Category Archives: Memoir

Everything You Wanted to Know about Memoir (But Were Afraid to Ask)

Writing Is My Drink

Hi All,

I am hosting a (free!) Q & A about writing (and publishing) memoir online this Saturday August 5th at 1pm Pacme (3)ific Time. Please bring any questions you have about memoir, and I’ll answer as many as I can in an hour. If you want to write out your question ahead of time, send it to theonestorprods@gmail.com before Friday at 9pm.

Register here:

https://attendee.gotowebinar.com/regist…/4741904863424752899

After registering, you will receive a confirmation email containing information about joining the webinar from Citrix GoToWebinar.

Hope you’re having a great summer!

Theo

Can’t make it on Saturday? Register now and I’ll send you a link to the recording after the webinar.

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Midsummer Night Reads

ofselfandshelf

1 MEMOIR

Ann Lamott wrote that “you own everything that happened to you. Tell your stories. If people wanted you to write warmly about them, they should have behaved better.” Below I’ve picked three memoirs that I’ve enjoyed over the past month and will follow with my pick of fiction and non-fiction over the next week.

Between Them: Remembering My Parents by Richard Ford ( Bloomsbury)

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For any Ford fan this is a must read as the Pulitzer Prize winner writes with affection and some humour about his parents Parker Ford and Edna Akin. The memoir was originally written as two essays written decades apart and in their fusion creates one of the most extraordinary depictions of loss in literature. Ford writes first about his father, Parker, a traveling salesman who died in Ford’s arms in 1960 when Ford was 16. He wrote the piece about Edna, his feisty, independent…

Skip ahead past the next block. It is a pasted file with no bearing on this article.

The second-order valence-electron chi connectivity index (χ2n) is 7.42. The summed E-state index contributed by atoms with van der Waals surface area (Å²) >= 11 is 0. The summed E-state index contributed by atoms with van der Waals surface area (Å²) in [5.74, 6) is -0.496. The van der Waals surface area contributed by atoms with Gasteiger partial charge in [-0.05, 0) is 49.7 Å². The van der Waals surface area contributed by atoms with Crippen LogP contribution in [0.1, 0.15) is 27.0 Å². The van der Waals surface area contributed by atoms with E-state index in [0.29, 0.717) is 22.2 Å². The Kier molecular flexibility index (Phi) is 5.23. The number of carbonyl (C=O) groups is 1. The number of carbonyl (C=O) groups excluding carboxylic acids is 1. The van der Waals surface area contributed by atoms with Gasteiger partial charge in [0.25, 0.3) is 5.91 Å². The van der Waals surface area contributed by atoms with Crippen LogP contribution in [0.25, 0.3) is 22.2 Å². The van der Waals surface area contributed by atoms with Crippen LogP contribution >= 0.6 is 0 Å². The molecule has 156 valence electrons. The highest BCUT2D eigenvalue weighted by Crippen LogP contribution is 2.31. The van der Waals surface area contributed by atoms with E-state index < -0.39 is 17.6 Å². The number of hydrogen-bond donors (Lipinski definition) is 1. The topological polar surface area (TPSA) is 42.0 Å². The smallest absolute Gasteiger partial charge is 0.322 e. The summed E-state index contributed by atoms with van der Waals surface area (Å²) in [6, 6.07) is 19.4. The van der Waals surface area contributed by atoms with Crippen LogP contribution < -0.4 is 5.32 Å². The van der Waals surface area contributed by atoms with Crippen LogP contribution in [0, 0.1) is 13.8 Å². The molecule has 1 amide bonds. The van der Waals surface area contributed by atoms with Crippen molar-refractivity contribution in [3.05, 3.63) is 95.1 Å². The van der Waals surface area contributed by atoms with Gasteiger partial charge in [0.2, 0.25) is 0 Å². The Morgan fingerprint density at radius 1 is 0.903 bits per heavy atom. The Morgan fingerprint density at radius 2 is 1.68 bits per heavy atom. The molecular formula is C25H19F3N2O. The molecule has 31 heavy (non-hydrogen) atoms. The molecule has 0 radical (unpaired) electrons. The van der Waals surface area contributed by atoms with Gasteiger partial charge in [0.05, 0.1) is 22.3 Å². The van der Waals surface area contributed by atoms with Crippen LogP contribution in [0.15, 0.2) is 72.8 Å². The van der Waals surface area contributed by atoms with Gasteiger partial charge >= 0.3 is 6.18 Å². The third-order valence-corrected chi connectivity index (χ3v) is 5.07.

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there once was an autobiography . . .

Nancy Chadwick, Memoir Writer

x4thblvdkicks-jpg-pagespeed-ic-ccvycxw7nfI had an autobiography. I wanted a memoir.

After years of chronicling my life experiences from girlhood to teens to adulthood, I had an autobiography. However, “One’s autobiography does not a memoir make!” I proclaimed in my essay, “I Called You a Memoir” published in the Magic of Memoir. I shared what I most remembered from my girlhood–white anklet socked feet fitting snuggly in red Mary Janes, wearing a navy dress, patterned in tiny white polka dots with an appliqué of paint brushes and an artist’s palette in primary colors at the hem–while posing for a photo on my first day of kindergarten. And I remembered marking my teen years with shaving my legs and applying makeup while undisturbed in the private confines of the upstairs bathroom. I accepted my adulthood in college, my first job at Leo Burnett advertising and subsequent jobs in advertising before moving on to work…

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